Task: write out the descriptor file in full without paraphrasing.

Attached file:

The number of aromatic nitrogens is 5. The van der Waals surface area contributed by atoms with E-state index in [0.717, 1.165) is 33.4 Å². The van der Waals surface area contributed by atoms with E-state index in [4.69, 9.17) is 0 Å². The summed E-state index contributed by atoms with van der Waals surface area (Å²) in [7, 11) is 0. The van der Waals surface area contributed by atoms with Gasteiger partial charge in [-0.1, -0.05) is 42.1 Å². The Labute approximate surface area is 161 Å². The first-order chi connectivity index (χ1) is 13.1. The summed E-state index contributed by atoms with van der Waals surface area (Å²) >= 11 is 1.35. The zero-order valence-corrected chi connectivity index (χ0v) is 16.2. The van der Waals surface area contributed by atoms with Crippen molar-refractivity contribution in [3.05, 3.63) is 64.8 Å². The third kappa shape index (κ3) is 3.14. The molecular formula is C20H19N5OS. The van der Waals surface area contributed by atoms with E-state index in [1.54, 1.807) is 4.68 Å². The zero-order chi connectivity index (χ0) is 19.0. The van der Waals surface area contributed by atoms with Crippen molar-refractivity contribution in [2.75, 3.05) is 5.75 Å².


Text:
The number of aromatic nitrogens is 5. The van der Waals surface area contributed by atoms with E-state index in [0.717, 1.165) is 33.4 Å². The van der Waals surface area contributed by atoms with E-state index in [4.69, 9.17) is 0 Å². The summed E-state index contributed by atoms with van der Waals surface area (Å²) in [7, 11) is 0. The van der Waals surface area contributed by atoms with Gasteiger partial charge in [-0.1, -0.05) is 42.1 Å². The Labute approximate surface area is 161 Å². The first-order chi connectivity index (χ1) is 13.1. The summed E-state index contributed by atoms with van der Waals surface area (Å²) >= 11 is 1.35. The zero-order valence-corrected chi connectivity index (χ0v) is 16.2. The van der Waals surface area contributed by atoms with Crippen molar-refractivity contribution in [3.05, 3.63) is 64.8 Å². The third kappa shape index (κ3) is 3.14. The molecular formula is C20H19N5OS. The van der Waals surface area contributed by atoms with E-state index in [1.54, 1.807) is 4.68 Å². The zero-order chi connectivity index (χ0) is 19.0. The van der Waals surface area contributed by atoms with Crippen molar-refractivity contribution in [2.75, 3.05) is 5.75 Å².